From Our News Archive
"I decided to enter the field of social work because of some of the things I saw growing up. Witnessing my family navigate life in the Bronx after immigrating from the Dominican Republic and having recognized that their identities influenced the services that they received and the kind of care that they needed motivated me. I thought social work was the best way to focus on how our identities come into play and how we can serve people in different ways. Seeing some of the challenges as well as the resilience that Bronxites have, pushed me right into the career I’m pursuing. It's been such an honor. In many ways, I’m trying to be the person that my family and I needed growing up. I’m grateful that I get to walk in these roles and provide resources for folks like myself."
Read more of Ashley Rodriguez's interview with Columbia Neighbors here.
“Reading the students’ papers, I’d think, ‘Wow, I never thought about it this way,’ though I’ve read these texts five, six times,” Abel said. “They think outside the box.” The Freedom & Citizenship program gives New York City students exposure to college-level coursework, drawing inspiration from the Columbia College course, Contemporary Civilization.
In an interview for New York's Amsterdam News, Democracy Prep senior Sage Bing says of F&C, "One thing I learned was that I’m not always right. In the program, the readings and new perspectives showed me life isn’t so black and white." While all seven of the Democracy Prep students in F&C this year are female, Sage hopes more males will join the program next year. “There were a lot of girls, so of course, that’s a good thing, but I feel like males, especially males of color, don’t push themselves enough to make themselves vulnerable,” she said.
In an article for The Bronx's Norwood News, F&C alumna Debora Camacho talks about her decision to take a chance on studying philosophy with Freedom and Citizenship in 2020. "The thought of [studying] philosophy, thinking about it really hurt my brain……but I went for it,” Camacho said. “Why not take philosophy?”
In an opinion piece for the New York Daily News, F&C Director Roosevelt Montás writes about discovering Socrates as a teenage immigrant living in Queens and what the "Great Books" can do for high school students today. Read the full story here.
In an article published to Columbia Neighbors, Shaun Abreu--who was elected this week to serve as city councilman for District 7--reflects on his passion for civic engagement and foundations in political philosophy.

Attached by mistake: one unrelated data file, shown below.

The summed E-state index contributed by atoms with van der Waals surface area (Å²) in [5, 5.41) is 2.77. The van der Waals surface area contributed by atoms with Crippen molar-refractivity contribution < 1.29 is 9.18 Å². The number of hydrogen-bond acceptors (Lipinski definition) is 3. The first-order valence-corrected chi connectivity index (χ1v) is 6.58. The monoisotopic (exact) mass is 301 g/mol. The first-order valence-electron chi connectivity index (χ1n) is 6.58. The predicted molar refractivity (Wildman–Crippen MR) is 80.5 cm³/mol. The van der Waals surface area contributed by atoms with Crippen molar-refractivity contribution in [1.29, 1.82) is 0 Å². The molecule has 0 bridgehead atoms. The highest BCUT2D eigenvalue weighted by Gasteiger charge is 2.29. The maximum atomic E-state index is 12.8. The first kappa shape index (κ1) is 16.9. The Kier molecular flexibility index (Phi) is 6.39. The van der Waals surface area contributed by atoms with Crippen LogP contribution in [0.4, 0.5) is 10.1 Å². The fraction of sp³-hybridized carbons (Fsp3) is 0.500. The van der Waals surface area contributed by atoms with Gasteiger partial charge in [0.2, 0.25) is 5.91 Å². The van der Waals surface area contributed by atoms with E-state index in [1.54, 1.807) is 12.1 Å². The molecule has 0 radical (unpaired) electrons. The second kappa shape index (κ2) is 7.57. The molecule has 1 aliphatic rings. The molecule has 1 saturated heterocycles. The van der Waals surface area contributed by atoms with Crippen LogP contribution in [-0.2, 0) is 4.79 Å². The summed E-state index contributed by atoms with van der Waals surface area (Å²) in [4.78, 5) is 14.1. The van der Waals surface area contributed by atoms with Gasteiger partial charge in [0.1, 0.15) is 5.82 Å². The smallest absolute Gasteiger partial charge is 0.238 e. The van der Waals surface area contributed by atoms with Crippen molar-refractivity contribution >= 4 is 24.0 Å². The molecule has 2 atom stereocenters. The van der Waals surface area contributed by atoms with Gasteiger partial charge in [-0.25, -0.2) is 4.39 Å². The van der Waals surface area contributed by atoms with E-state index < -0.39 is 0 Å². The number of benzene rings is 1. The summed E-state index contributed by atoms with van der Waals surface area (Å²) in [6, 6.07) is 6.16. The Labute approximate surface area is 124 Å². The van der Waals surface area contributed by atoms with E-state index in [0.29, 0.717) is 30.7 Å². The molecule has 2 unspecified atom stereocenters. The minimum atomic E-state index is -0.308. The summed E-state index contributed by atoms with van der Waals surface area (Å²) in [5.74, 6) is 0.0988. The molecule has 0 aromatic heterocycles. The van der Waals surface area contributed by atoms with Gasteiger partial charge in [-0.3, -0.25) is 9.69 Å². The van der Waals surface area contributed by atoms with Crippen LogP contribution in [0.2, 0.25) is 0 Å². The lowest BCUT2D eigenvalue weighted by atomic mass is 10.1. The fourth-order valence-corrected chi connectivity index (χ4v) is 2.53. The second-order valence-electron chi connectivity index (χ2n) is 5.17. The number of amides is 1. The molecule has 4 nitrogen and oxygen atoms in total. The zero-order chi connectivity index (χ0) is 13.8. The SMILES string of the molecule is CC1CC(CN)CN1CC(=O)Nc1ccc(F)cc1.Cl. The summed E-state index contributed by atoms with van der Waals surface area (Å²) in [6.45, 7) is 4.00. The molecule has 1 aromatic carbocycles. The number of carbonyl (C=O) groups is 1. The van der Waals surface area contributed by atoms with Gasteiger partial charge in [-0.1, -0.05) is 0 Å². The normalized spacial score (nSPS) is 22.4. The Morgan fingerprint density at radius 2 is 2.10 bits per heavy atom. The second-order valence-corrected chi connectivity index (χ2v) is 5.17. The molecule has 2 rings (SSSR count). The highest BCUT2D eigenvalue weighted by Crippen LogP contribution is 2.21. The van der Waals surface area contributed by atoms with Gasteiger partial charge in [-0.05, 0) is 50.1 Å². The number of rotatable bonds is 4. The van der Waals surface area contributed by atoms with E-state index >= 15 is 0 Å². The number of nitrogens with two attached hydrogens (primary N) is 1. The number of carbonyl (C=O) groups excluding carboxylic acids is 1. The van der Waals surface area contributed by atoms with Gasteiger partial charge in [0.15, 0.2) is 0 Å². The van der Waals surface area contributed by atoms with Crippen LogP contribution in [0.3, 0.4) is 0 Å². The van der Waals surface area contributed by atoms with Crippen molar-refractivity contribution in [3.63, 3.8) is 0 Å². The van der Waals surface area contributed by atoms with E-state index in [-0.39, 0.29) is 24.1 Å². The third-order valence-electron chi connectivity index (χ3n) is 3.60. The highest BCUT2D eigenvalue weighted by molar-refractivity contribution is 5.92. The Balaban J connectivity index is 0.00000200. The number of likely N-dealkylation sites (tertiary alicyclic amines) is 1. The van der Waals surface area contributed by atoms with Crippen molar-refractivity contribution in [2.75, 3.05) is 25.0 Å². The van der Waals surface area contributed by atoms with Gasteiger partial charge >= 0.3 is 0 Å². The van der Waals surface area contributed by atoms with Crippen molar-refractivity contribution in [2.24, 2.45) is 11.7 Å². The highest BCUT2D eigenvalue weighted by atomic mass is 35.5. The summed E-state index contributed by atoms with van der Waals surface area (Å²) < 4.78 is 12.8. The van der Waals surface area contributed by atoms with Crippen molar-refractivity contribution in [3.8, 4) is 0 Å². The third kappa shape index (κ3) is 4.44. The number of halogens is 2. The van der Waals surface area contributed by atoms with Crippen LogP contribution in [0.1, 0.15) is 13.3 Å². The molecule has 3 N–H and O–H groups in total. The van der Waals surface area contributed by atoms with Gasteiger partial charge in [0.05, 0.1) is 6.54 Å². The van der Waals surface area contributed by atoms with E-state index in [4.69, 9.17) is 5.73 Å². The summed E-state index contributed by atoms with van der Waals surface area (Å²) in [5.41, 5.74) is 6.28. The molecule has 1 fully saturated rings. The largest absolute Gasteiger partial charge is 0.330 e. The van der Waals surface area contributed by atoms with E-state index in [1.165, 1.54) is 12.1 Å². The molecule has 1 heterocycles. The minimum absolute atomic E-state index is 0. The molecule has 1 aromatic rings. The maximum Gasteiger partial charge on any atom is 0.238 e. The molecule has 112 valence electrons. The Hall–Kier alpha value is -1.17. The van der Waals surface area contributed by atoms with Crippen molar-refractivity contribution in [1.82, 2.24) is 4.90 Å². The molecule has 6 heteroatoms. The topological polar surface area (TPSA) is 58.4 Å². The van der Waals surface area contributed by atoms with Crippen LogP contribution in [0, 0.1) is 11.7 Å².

Wilson Valentin writes in the article, "When looking back at his influences, Abreu credits Plato and Aristotle with introducing him to the possibilities of public service. “Reading them really made me think about my role in a civic society. How I can contribute to the immediate neighborhood around me. That’s what fueled me to get involved in my community board, making sure that I could help local students.”
He first came across the classical thinkers when, as a student at George Washington High School in Washington Heights, he enrolled in the inaugural class of Columbia’s Freedom and Citizenship program, a humanities-focused college prep initiative that equips young people with the tools to become informed, responsible citizens.
“I’m glad that program is still around today,” Abreu said. “I will do everything I can to make sure that opportunities like that are expanded and available for all of our students, particularly in our immediate community. One of my big priorities is to focus on after-school programs.”
Read the full story here
Former TA for Freedom and Citizenship, Jon Carlo Dominguez, was recently honored by Rutgers University as one of six Latinx teachers in New Jersey to feature during Hispanic Heritage Month. Jon Carlo was a TA for F&C from 2018-2019. He joined Teach for America after college and is now a social studies teacher in Paterson, New Jersey. Read his thoughts here.
In a New York Times profile on Professor Padilla, journalist Rachel Pose explores his entry into the classics at a young age, his methods and ideas about teaching Roman history, and his conviction that classic scholars must do far more than speak out against racism when they hear or see it. As Ms. Pose writes, "Dismantling structures of power that have been shored up by the classical tradition will require more than fact-checking; it will require writing an entirely new story about antiquity, and about who we are today."
Professor Tweel reflected on her experiences teaching civics to students in Freedom and Citizenship in an article published by Chalkbeat. Read the full article here.